Common natural enemies: The host specific fungus Puccinia xanthii f. sp. Ambrosia-trifidae attacks giant ragweed leaves and reduces seed production and seed size. Ten to 25% of seeds are killed by insects (fruit fly, beetles, a moth) while still on the plant, and taller plants appeared to be most susceptible. Rodents consume a large proportion of seeds on the soil surface during fall and winter, and insects kill many seeds that are on the soil surface during the summer. Several families of stalk boring insects can be prevalent in giant ragweed and may interfere with translocated herbicide activity.

Palatability: The seeds were gathered and eaten by Native Americans in the Mississippi Valley. Dehulled seeds contain 47% protein and 38% fat. The foliage is high quality forage for livestock. However, it was found to be unpalatable to sheep despite its nutritional value.

Note: The pollen of giant ragweed causes severe hay fever symptoms in sensitive individuals.

Summary Table of Giant Ragweed Characteristics

Giant Ragweed
Growth habitSeed weight (mg)Seed dormancy at sheddingFactors breaking dormancyOptimum temperature for germination (F)Seed mortality in untilled soil (%/year)Seed mortality in tilled soil (%/year)Typical emergence seasonOptimum emergence depth (inches)
tall, branched17–45Yescms, at, ni50–7566–95naearly to late spring0.5–2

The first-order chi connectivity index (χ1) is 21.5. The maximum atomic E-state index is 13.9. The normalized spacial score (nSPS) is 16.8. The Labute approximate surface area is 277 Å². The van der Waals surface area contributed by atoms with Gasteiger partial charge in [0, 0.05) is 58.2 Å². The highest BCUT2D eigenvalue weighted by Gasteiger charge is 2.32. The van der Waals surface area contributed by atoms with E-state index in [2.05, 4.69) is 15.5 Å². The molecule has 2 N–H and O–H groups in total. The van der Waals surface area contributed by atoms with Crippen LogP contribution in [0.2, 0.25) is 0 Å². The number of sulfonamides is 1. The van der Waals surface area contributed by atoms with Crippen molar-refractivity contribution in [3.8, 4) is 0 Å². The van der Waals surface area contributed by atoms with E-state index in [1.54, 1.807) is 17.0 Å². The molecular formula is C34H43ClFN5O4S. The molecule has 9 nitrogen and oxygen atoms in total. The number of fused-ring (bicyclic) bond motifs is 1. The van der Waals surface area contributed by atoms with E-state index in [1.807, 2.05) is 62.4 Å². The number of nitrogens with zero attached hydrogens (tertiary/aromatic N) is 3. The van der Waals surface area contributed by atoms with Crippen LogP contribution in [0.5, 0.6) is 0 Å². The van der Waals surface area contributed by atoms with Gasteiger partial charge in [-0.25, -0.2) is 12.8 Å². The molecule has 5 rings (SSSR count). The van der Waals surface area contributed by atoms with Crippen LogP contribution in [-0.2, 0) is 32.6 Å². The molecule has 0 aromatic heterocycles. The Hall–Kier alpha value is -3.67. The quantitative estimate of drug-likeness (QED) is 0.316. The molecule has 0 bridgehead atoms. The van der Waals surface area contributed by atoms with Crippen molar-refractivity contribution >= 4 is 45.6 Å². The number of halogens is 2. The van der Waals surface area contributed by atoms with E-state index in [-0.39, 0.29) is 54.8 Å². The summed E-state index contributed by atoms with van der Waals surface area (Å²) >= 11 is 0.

Photosynthesis typeFrost toleranceDrought toleranceMycorrhizaResponse to nutrientsEmergence to flowering (weeks)Flowering to viable seed (weeks)Pollination Typical & high seed production (seeds per plant)
C3moderatelowprobablymoderate8–183cross200 & 2,000

Table Key

General: The designation “–” signifies that data is not available or the category is not applicable.

Growth habit: A two-word description; the first word indicates relative height (tall, medium, short, prostrate) and second word indicates degree of branching (erect, branching, vining).

Seed weight: Range of reported values in units of “mg per seed.”

Seed dormancy at shedding: “Yes” if most seeds are dormant when shed, “Variable” if dormancy is highly variable, “No” if most seeds are not dormant.

Factors breaking dormancy: The principle factors that are reported to break dormancy and facilitate germination. The order of listing does not imply order of importance. Abbreviations are:

scd = seed coat deterioration

cms = a period subjected to cold, moist soil conditions

wst = warm soil temperatures

li = light

at = alternating day-night temperatures

ni = nitrates

Optimum temperature range for germination: Temperature (Fahrenheit) range that provides for optimum germination of non-dormant seeds. Germination at lower percentages can occur outside of this range. The dash refers to temperature range, and the slash refers to alternating day/night temperature amplitudes.

Seed mortality in untilled soil: Range of mortality estimates (percentage of seed mortality in one year) for buried seeds in untilled soil. Values were chosen where possible for seeds placed at depths below the emergence depth for the species and left undisturbed until assessment. Mortality primarily represents seed deterioration in soil.